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Denver begins September with more bad air quality days

Hazy days in Denver are attributed, in part, to climate change
Basketball in Wash Park
Posted at 6:05 PM, Sep 07, 2021
and last updated 2021-09-07 21:12:02-04

DENVER — Denver’s hazy skyline this summer has managed to become a normal sight.

Players running on the basketball court in Washington Park said they could feel the impact of the poor air quality Tuesday.

“I get lightheaded and I feel more dehydrated than the days when the air quality is a lot better,” Donte Stephenson said.

Stepehnson has asthma, something he says has gotten worse along with the air quality.

“I have had to keep my inhaler with me. I usually don’t have to keep it on me unless I am doing physical activity,” Stephenson said.

The basketball court in Wash Park is a small example of what’s being felt across the Front Range.

“For example, our ozone problem in Colorado up until 2019 or, you know, summer ozone issues were actually getting progressively better and better, slowly but progressively. And that completely turned around last year and has significantly gotten even worse this year,” said associate professor and researcher at National Jewish Health, Dr. James Crooks.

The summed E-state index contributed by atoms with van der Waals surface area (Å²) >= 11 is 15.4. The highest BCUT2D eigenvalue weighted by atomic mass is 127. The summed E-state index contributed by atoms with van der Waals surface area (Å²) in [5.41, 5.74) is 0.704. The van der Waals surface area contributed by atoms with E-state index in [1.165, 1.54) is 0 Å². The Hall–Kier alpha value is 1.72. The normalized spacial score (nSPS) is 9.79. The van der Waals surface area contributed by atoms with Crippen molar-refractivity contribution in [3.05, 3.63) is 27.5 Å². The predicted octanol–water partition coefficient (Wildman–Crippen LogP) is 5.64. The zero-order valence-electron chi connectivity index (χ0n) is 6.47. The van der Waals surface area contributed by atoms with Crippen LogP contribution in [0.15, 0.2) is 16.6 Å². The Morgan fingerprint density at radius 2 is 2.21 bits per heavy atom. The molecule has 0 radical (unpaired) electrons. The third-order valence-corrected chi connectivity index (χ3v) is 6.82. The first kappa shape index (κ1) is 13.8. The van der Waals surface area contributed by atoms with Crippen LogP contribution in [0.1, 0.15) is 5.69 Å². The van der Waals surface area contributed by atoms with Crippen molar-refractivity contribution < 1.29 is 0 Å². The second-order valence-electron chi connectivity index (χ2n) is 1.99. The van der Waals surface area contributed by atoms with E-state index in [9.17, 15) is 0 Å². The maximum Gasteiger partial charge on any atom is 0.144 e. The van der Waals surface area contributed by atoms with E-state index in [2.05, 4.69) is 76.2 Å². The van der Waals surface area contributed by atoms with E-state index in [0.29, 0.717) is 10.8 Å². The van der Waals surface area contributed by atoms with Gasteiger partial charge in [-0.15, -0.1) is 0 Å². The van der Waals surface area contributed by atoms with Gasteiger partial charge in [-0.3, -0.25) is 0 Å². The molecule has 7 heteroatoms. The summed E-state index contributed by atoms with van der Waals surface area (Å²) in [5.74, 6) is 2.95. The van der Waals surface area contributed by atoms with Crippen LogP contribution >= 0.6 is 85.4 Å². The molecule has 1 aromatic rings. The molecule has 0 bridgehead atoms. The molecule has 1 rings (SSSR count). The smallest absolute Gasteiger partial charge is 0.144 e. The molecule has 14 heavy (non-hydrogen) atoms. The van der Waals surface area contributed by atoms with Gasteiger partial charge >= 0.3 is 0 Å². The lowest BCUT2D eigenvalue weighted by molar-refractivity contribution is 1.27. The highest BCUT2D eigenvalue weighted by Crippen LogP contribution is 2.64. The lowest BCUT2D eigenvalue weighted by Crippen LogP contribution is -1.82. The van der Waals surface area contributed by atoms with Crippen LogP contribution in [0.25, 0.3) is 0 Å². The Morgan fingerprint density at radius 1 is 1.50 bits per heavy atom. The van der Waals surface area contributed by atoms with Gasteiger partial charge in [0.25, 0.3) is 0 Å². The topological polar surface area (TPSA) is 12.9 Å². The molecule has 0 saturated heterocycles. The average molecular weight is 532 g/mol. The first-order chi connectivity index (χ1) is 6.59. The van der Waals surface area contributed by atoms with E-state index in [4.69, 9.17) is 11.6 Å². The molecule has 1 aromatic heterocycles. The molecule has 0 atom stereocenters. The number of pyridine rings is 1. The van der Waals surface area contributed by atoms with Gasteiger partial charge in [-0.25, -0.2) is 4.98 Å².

Crooks says part of the reason is the wildfire smoke from the western U.S., but bad air quality is only one piece of a greater problem if climate change isn’t addressed.

“It will be drying out the West and causing potentially even more severe water shocks than we've had for people living on the Eastern U.S.. They'll have to deal with stronger hurricanes. I mean, every August for the rest of this century is going to be a climate roulette,” Crooks said.

It's these concerns that drew the attention of more than 200 medical journals to issue a joint statement urging world leaders to make policy decisions that cut back on emissions. If not, they warn of “catastrophic harm to health that will be impossible to reverse."

“Once we can get past COVID, it will be the number one public health crisis and probably will remain that way for the rest of the century,” Crooks said.

Crooks says climate change action is noticeable quickly in terms of better health.

His and many others' hope is that 2021 is the year the world changes course so everyone is able to enjoy life outdoors.